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E-cigarettes may be forced out into cold

Peter Macdiarmid | Getty Images

The success of the burgeoning vaping industry can be seen in bars and restaurants around the smoking-ban affected world, as smokers who once huddled round an outdoor heater in all weathers come in from the cold with e-cigarettes.

As the industry has moved from a niche market where users had to seek out their fix online, to a $3 billion market in 2013 (according to Canaccord Genuity), e-cigarettes have gone mainstream.


Yet the stratospheric rise of vaping may be halted by increasing regulation, signalled by a new World Health Organisation report which suggests a ban on indoor use of e-cigarettes, a ban on their sale to minors, and restrictions on their marketing.

E-cigarette use more than tripled in the U.K. last year, according to Mintel, and Roshida Khanom, senior research analyst at Mintel, predicts further "strong growth" in the market for the next couple of years.

"It's really difficult to predict, because of the regulatory environment – as the market gets more and more regulated, it's going to get more and more limited," Khanom told CNBC.


Because of their relative newness, there is no data on the long-term health effects of e-cigarettes. While some health officials have asked for them to be made more widely available, to help smokers cut down or quit traditional cigarettes, others express concern that they may be glamorized.

In many countries, they are not subject to the same advertising restrictions as ordinary cigarettes, which has led to concerns that they may get younger people interested in smoking.

Campaigns like one (subsequently banned) advertisement for VIP, which featured a woman saying "I want you to get it out. I want to see it. Feel it. Hold it. Put it in my mouth" have been criticised for being too sexualised and targeted at younger people.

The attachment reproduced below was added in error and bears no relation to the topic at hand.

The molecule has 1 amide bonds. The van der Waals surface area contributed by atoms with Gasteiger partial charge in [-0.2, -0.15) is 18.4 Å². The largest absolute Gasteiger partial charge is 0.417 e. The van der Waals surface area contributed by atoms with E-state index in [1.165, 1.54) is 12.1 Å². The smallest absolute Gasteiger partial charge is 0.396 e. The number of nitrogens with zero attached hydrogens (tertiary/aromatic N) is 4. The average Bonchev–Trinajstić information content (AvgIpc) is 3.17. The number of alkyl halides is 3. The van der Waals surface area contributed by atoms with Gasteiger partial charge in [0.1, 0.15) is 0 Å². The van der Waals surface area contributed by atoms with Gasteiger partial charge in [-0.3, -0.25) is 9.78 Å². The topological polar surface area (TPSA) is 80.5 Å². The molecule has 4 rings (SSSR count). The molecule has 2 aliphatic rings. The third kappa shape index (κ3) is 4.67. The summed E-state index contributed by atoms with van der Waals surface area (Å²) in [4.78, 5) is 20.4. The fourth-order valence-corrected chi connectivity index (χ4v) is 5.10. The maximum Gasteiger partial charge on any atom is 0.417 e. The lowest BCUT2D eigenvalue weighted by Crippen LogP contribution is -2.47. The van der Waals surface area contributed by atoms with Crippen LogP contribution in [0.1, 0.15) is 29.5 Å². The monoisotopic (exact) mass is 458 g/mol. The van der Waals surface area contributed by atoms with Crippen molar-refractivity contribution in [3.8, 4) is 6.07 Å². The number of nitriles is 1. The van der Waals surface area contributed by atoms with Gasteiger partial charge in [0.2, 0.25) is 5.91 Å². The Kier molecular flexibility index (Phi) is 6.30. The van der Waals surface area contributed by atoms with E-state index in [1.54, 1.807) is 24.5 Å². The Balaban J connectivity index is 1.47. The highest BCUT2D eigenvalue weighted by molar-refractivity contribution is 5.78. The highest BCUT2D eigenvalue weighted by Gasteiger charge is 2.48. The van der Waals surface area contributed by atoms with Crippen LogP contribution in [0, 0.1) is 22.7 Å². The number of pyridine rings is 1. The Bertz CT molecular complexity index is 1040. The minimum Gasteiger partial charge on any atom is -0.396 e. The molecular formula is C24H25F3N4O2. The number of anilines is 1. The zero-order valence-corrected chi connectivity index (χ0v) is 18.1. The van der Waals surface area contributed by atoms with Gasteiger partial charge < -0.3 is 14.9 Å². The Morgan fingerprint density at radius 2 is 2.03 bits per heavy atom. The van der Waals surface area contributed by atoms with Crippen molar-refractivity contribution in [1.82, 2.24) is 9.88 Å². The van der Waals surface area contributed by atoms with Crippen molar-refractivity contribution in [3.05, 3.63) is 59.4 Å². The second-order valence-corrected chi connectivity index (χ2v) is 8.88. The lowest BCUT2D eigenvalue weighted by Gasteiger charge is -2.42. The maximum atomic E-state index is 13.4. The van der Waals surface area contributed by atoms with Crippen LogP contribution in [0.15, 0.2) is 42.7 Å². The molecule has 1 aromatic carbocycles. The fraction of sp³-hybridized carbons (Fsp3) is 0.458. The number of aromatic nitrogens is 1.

"The big anxiety around e-cigarettes is non-smokers and children starting to use these products, and that they may become a gateway to addiction. The evidence suggests that that's not happening at the moment, but there is anxiety that it might become a more widespread phenomenon, driven by marketing," Hazel Cheeseman, director of policy at anti-smoking campaign group ASH, told CNBC.


There are some signs that this may be happening, with a report from the US Centers for Disease Control and Prevention on Monday stating that more than 263,000 US schoolchildren who had never smoked traditional cigarettes smoked e-cigarettes in 2013, up from 79,000 two years previously.

"E-cigarettes - although not risk free - are almost certainly far safer than smoking tobacco cigarettes that kill 100,000 people in the U.K. every year," George Butterworth, Cancer Research U.K.'s tobacco policy manager, told CNBC.

The WHO report itself is more of a reflection of the mood among regulators around the world, rather than a sea change, according to Cheeseman.

"With the exception of a ban in public places there are no recommendations in the report that are not currently being implemented in the U.K," she told CNBC.

"It has set out principles that show countries the risks that they have to manage."

- By CNBC's Catherine Boyle

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